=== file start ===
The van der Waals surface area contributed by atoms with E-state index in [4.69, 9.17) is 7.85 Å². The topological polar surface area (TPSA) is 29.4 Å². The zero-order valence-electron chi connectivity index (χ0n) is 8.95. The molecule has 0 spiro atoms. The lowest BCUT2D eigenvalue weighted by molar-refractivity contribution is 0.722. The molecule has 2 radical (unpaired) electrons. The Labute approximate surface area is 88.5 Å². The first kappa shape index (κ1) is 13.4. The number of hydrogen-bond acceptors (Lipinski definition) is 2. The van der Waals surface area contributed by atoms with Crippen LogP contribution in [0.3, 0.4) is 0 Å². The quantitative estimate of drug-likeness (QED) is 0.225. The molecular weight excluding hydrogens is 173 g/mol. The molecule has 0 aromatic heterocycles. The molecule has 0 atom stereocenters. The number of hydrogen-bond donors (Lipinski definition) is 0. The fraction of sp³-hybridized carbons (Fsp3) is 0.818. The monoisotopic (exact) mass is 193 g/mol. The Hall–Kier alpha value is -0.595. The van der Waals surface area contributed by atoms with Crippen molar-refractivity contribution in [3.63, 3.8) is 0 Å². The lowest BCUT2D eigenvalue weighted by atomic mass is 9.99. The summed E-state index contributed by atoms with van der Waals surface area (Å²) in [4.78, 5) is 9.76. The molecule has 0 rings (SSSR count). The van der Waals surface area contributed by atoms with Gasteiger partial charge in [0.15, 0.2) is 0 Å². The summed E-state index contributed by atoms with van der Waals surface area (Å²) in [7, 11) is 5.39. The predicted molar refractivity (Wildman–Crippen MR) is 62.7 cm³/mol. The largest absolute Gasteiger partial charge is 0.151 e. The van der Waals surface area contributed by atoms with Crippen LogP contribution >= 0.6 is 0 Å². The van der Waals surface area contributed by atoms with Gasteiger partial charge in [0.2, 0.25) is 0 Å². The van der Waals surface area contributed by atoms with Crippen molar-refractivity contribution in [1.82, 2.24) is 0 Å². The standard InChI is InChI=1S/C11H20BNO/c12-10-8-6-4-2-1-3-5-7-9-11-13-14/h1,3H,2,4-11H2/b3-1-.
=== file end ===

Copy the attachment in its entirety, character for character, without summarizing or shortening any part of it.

The van der Waals surface area contributed by atoms with E-state index in [4.69, 9.17) is 7.85 Å². The topological polar surface area (TPSA) is 29.4 Å². The zero-order valence-electron chi connectivity index (χ0n) is 8.95. The molecule has 0 spiro atoms. The lowest BCUT2D eigenvalue weighted by molar-refractivity contribution is 0.722. The molecule has 2 radical (unpaired) electrons. The Labute approximate surface area is 88.5 Å². The first kappa shape index (κ1) is 13.4. The number of hydrogen-bond acceptors (Lipinski definition) is 2. The van der Waals surface area contributed by atoms with Crippen LogP contribution in [0.3, 0.4) is 0 Å². The quantitative estimate of drug-likeness (QED) is 0.225. The molecular weight excluding hydrogens is 173 g/mol. The molecule has 0 aromatic heterocycles. The molecule has 0 atom stereocenters. The number of hydrogen-bond donors (Lipinski definition) is 0. The fraction of sp³-hybridized carbons (Fsp3) is 0.818. The monoisotopic (exact) mass is 193 g/mol. The Hall–Kier alpha value is -0.595. The van der Waals surface area contributed by atoms with Crippen molar-refractivity contribution in [3.63, 3.8) is 0 Å². The lowest BCUT2D eigenvalue weighted by atomic mass is 9.99. The summed E-state index contributed by atoms with van der Waals surface area (Å²) in [4.78, 5) is 9.76. The molecule has 0 rings (SSSR count). The van der Waals surface area contributed by atoms with Gasteiger partial charge in [0.15, 0.2) is 0 Å². The summed E-state index contributed by atoms with van der Waals surface area (Å²) in [7, 11) is 5.39. The predicted molar refractivity (Wildman–Crippen MR) is 62.7 cm³/mol. The largest absolute Gasteiger partial charge is 0.151 e. The van der Waals surface area contributed by atoms with Crippen LogP contribution >= 0.6 is 0 Å². The van der Waals surface area contributed by atoms with Gasteiger partial charge in [0.2, 0.25) is 0 Å². The van der Waals surface area contributed by atoms with Crippen molar-refractivity contribution in [1.82, 2.24) is 0 Å². The standard InChI is InChI=1S/C11H20BNO/c12-10-8-6-4-2-1-3-5-7-9-11-13-14/h1,3H,2,4-11H2/b3-1-.